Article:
Gardening is in. I should have thought so when Jamie Durie came on the scene, all biceps and easy chatter, but now I’m sure of it. While not everyone is throwing off the evening dress and grabbing the trowel, there seems to be a rather significant swing in interest towards all things green.
And not without good reason. For a lot of people, it’s a major source of relaxation. Others, it’s an interest they can share with others. And, for a lot of people, it’s a frugal decision. Planting a vegetable garden in particular has become incredibly popular, both as a reaction towards skyrocketing costs of fresh produce and quality concerns. An article in the Huffington Post suggested that starting a vegetable garden, purely for financial return, was not wise due to the time investment. Yet, the writer mentioned the benefits of fresh vegetables, the reduced need for other ingredients, the improved landscape from the house and the importance to be outside and active.
There are, of course, initial set up costs for the start-up gardener but there’s no need for the costs to put too much strain on your wallet. I am the queen of the New Hobby Purchase (before I had ever baked one loaf of bread, I was equipped with a bread stone and dough scraper) but a veggie garden can be set up with little more than some seeds, good will and hard work. Here’s how to do it cheaply and save big money.
A Small Plot
You might have visions of pumpkins as far as the eye can see, but the reality is that we would all quickly lose interest if we had to spend hours a day, harvesting, covering, de-bugging. Start small; maybe with one veggie or a small plot. That way you can see if it is your cup of tea and build from there.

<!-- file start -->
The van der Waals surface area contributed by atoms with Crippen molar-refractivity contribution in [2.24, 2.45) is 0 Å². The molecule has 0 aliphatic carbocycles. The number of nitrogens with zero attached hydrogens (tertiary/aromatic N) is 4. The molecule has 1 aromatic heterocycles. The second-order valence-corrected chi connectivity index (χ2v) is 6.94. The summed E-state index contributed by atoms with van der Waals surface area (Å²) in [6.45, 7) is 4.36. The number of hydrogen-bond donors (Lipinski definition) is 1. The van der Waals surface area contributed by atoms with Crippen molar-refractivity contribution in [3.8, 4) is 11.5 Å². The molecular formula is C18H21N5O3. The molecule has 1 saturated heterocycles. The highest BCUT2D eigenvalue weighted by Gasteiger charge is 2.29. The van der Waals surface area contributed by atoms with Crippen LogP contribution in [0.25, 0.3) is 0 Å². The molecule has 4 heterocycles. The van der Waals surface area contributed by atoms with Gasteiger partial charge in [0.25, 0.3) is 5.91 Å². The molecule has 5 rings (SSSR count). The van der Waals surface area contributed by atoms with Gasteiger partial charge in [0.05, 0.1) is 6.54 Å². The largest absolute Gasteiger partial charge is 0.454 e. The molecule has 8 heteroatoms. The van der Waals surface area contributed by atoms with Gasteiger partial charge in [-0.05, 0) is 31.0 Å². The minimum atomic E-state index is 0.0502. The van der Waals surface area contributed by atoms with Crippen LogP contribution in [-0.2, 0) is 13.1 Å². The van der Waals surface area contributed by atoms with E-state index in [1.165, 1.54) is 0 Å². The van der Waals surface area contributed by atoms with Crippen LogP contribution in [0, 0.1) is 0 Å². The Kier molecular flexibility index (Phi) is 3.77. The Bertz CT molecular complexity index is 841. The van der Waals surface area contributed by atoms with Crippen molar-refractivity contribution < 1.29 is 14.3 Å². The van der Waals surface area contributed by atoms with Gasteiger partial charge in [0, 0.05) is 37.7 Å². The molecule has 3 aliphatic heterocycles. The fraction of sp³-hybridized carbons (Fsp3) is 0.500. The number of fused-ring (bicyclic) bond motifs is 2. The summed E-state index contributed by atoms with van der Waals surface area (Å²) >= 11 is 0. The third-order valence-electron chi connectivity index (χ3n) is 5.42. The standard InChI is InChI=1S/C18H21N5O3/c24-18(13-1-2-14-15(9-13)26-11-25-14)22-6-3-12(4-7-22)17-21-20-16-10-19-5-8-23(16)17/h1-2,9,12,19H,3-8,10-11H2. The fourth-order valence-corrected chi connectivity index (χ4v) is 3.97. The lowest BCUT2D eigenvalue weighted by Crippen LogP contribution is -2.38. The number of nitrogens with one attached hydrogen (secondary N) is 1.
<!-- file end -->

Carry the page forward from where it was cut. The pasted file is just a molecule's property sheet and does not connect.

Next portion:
Because we’re not gardeners, chances are it’ll take a while to learn what happens in each season. One piece of advice I read suggested planting seeds in early spring. Buying plants is far more expensive, and should only be done if you miss the early spring window.
Use Recycled Materials
If keen on a raised bed garden, use materials that are easily accessible to do it. A collection of solid stones from another part of the garden, or old planks you have lying around. If none of that is available, consider whether you really need to spend the money, or whether a flat bed garden will suffice.
Improve Your Soil
Move grass cuttings, and any extra cuttings you end up with, into piles at the back of the yard. Combine with compost materials, and turn occasionally. Within a period of weeks to months, you’ll be able to improve the quality of the soil into which you’re planting, saving on expensive topsoil.
Use Cuttings Or Seedlings
Before you invest in loads of seedlings and cuttings for your garden, ask around. Anyone with good plants is generally happy to give a cutting to a new gardener, and you’ll have a plant of good stock and save money on planting.
What To Plant
Experts suggest the biggest savings are in tomatoes, potatoes and salad greens. I would suggest the taste alone (and the pride of a good harvest) would make it worthwhile. Bon appetit!